Rorate Caeli

The Prophet Jeremias Shown the Door: Too Violent!

St Peter & St Jeremias

Whenever I have the opportunity to attend the daily traditional Mass during Passiontide, I am struck by the choice of readings and the tenor of the prayers and antiphons: so different from what we find in the Novus Ordo!

In particular, the readings from the Prophet Jeremiah for Friday and Saturday of Passion Week (yesterday and today), even though they have been read for well over 1,000 years, were OMITTED ENTIRELY from the revised lectionary. Pourquoi, one asks? Well, have a look and see what you think.

“In those days Jeremias said: ‘O Lord, all that forsake thee shall be confounded: they that depart from thee, shall be written in the earth: because they have forsaken the Lord, the vein of living waters. Heal me, O Lord, and I shall be healed: save me, and I shall be saved, for thou art my praise. Behold they say to me: Where is the word of the Lord? let it come. And I am not troubled, following thee for my pastor, and I have not desired the day of man, thou knowest. That which went out of my lips, hath been right in thy sight. Be not thou a terror unto me, thou art my hope in the day of affliction. Let them be confounded that persecute me, and let not me be confounded: let them be afraid, and let not me be afraid: bring upon them the day of affliction, and with a double destruction, destroy them.’” (Jeremias 17:13–18; Friday of Passion Week)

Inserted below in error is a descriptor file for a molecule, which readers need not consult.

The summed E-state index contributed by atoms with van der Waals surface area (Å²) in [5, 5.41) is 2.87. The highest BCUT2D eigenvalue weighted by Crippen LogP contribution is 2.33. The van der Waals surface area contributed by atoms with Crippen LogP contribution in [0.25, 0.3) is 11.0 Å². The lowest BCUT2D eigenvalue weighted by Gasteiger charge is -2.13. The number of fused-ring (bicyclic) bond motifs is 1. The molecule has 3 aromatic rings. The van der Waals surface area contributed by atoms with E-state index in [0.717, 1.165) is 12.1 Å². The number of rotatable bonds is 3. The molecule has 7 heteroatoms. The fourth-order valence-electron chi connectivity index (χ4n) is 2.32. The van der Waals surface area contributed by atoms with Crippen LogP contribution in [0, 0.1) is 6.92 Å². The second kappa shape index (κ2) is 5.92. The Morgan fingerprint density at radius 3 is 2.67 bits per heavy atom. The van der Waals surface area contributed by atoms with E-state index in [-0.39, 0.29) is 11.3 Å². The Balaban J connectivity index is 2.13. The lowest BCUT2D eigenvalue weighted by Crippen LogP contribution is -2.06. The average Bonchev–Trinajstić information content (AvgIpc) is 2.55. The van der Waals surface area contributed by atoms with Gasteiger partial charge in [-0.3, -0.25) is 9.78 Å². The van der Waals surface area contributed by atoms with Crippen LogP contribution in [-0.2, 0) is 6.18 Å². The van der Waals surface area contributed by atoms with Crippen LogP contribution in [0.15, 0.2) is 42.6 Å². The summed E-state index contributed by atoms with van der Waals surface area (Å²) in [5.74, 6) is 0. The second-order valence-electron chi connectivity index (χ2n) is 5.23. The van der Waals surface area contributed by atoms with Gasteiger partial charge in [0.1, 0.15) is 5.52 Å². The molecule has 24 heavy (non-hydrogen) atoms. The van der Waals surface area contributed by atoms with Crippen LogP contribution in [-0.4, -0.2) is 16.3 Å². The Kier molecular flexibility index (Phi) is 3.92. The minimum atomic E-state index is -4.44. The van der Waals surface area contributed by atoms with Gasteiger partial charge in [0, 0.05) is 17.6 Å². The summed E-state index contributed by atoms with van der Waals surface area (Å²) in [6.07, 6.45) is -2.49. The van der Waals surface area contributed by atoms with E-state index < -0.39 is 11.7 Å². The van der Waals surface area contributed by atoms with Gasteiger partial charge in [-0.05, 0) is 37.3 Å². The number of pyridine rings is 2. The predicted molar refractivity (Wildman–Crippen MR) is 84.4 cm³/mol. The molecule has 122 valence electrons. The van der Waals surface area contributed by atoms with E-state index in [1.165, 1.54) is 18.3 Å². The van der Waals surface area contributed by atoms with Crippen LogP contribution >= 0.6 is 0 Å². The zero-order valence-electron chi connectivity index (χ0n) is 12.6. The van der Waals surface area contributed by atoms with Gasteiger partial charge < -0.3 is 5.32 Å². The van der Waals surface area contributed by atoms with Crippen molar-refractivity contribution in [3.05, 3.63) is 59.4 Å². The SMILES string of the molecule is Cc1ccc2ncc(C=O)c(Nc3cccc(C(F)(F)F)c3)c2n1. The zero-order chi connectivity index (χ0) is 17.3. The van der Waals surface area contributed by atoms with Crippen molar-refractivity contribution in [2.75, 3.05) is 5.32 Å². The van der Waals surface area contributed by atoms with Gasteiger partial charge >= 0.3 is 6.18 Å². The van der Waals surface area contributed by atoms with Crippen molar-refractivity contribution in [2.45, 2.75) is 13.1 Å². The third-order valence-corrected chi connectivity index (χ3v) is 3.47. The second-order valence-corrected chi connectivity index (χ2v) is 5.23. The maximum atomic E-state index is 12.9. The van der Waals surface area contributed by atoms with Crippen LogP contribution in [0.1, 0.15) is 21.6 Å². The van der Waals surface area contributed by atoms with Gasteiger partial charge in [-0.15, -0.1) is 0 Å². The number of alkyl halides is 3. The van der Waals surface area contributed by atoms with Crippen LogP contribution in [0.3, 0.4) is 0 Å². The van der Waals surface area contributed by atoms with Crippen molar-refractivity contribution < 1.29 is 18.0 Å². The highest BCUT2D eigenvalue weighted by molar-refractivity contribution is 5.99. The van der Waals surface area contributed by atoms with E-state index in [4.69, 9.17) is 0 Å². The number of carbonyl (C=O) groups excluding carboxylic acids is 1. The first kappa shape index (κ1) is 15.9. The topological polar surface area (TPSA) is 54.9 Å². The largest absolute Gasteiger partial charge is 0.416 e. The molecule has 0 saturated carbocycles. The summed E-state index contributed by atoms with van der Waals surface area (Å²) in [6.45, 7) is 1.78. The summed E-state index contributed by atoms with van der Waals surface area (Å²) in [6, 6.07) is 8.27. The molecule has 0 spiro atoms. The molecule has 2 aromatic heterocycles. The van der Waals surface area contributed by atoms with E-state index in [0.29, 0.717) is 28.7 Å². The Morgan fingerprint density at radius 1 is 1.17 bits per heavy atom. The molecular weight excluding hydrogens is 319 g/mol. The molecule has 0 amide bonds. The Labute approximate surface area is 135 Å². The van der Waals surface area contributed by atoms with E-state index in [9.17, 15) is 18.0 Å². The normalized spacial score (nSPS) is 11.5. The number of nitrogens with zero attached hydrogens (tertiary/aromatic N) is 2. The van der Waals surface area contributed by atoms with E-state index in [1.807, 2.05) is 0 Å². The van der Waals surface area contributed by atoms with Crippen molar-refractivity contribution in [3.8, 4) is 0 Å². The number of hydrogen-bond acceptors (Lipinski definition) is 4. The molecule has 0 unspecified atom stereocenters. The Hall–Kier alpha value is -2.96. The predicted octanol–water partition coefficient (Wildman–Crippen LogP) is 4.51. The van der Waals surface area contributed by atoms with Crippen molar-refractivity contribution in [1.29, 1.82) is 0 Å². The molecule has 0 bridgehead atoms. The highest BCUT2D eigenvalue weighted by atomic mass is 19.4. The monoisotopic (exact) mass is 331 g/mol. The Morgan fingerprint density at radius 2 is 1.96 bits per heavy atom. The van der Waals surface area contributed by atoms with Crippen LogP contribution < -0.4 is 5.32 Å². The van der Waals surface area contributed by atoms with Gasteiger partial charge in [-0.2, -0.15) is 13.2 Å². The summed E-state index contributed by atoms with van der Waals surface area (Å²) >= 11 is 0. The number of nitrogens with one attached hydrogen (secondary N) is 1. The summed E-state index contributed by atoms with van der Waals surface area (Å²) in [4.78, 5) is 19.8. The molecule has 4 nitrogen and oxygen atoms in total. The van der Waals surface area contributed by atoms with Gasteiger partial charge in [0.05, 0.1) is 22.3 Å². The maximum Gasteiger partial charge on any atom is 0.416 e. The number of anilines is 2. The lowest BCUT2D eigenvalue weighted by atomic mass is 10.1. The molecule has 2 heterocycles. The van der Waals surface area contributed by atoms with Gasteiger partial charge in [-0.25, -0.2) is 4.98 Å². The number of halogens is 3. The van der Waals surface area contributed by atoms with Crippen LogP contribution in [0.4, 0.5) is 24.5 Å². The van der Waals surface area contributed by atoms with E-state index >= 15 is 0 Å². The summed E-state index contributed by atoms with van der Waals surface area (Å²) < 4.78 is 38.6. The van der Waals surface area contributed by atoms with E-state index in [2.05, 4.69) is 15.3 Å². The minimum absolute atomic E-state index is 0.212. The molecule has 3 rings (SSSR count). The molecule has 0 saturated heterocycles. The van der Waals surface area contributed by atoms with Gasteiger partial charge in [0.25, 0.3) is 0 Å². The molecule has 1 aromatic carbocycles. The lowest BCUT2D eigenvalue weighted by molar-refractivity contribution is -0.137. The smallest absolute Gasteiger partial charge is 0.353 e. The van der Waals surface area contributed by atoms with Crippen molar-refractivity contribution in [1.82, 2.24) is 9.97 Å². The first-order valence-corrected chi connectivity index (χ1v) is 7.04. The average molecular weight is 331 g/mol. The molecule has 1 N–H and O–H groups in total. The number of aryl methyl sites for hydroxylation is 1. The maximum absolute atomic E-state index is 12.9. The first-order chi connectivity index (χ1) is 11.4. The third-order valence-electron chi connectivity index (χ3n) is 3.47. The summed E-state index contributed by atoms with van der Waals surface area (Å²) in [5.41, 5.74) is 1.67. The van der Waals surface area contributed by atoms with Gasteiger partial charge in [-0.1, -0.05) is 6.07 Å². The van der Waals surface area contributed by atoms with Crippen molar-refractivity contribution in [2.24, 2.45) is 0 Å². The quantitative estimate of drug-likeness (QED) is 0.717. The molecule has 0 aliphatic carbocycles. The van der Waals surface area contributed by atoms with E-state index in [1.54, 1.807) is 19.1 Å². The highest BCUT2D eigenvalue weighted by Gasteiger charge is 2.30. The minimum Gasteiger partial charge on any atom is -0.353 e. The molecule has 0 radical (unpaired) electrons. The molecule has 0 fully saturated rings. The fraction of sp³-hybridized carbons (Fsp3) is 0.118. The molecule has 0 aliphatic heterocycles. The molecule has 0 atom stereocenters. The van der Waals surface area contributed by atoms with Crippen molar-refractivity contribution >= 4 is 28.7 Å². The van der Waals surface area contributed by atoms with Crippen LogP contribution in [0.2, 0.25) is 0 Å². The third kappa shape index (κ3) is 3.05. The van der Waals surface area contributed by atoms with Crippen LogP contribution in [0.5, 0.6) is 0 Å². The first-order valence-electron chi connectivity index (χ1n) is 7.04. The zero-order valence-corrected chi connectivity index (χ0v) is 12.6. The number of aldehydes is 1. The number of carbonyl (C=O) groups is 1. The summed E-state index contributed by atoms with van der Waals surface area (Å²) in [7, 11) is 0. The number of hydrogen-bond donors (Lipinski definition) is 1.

“In those days the wicked Jews said one to another: ‘Come, and let us invent devices against the just: for the law shall not perish from the priest, nor counsel from the wise, nor the word from the prophet: come, and let us strike him with the tongue, and let us give no heed to all his words.’ Give heed to me, O Lord, and hear the voice of my adversaries. Shall evil be rendered for good, because they have digged a pit for my soul? Remember that I have stood in thy sight, to speak good for them, and to turn away thy indignation from them. Therefore deliver up their children to famine, and bring them into the hands of the sword: let their wives be bereaved of children and widows: and let their husbands be slain by death: let their young men be stabbed with the sword in battle. Let a cry be heard out of their houses: for thou shalt bring the robber upon them suddenly: because they have digged a pit to take me, and have hid snares for my feet. But thou, O Lord, knowest all their counsel against me unto death: forgive not their iniquity, and let not their sin be blotted out from thy sight: let them be overthrown before thy eyes, in the time of thy wrath do thou destroy them.” (Jeremias 18:18–23; Saturday of Passion Week)

The photo is from p. 41 in the indispensable Index Lectionum: A Comparative Table of Readings for the Ordinary and Extraordinary Forms of the Roman Rite by Matthew Hazell: full of surprises for those who want to see what was added to—and what was removed from—the postconciliar lectionary. (The left column shows chapter and verse from Jeremias; the middle column refers to the new lectionary; the right column to the ancient lectionary.)